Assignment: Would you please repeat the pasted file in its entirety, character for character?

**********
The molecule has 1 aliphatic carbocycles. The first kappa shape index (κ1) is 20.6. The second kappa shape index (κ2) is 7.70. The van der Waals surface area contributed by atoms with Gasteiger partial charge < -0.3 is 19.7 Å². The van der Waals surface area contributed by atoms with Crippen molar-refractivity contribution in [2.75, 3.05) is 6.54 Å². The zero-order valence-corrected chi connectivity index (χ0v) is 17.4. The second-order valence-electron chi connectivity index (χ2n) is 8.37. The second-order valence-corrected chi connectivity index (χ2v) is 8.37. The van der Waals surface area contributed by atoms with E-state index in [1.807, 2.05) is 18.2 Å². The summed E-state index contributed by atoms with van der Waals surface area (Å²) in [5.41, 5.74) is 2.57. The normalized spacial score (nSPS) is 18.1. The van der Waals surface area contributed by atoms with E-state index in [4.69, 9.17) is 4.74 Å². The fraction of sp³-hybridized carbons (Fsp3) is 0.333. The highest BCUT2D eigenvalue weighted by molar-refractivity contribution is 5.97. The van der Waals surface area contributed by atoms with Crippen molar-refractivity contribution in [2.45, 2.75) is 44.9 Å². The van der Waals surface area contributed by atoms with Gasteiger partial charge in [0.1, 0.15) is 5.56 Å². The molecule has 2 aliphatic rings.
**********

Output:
The molecule has 1 aliphatic carbocycles. The first kappa shape index (κ1) is 20.6. The second kappa shape index (κ2) is 7.70. The van der Waals surface area contributed by atoms with Gasteiger partial charge < -0.3 is 19.7 Å². The van der Waals surface area contributed by atoms with Crippen molar-refractivity contribution in [2.75, 3.05) is 6.54 Å². The zero-order valence-corrected chi connectivity index (χ0v) is 17.4. The second-order valence-electron chi connectivity index (χ2n) is 8.37. The second-order valence-corrected chi connectivity index (χ2v) is 8.37. The van der Waals surface area contributed by atoms with E-state index in [1.807, 2.05) is 18.2 Å². The summed E-state index contributed by atoms with van der Waals surface area (Å²) in [5.41, 5.74) is 2.57. The normalized spacial score (nSPS) is 18.1. The van der Waals surface area contributed by atoms with E-state index in [4.69, 9.17) is 4.74 Å². The fraction of sp³-hybridized carbons (Fsp3) is 0.333. The highest BCUT2D eigenvalue weighted by molar-refractivity contribution is 5.97. The van der Waals surface area contributed by atoms with Crippen molar-refractivity contribution in [2.45, 2.75) is 44.9 Å². The van der Waals surface area contributed by atoms with Gasteiger partial charge in [0.1, 0.15) is 5.56 Å². The molecule has 2 aliphatic rings.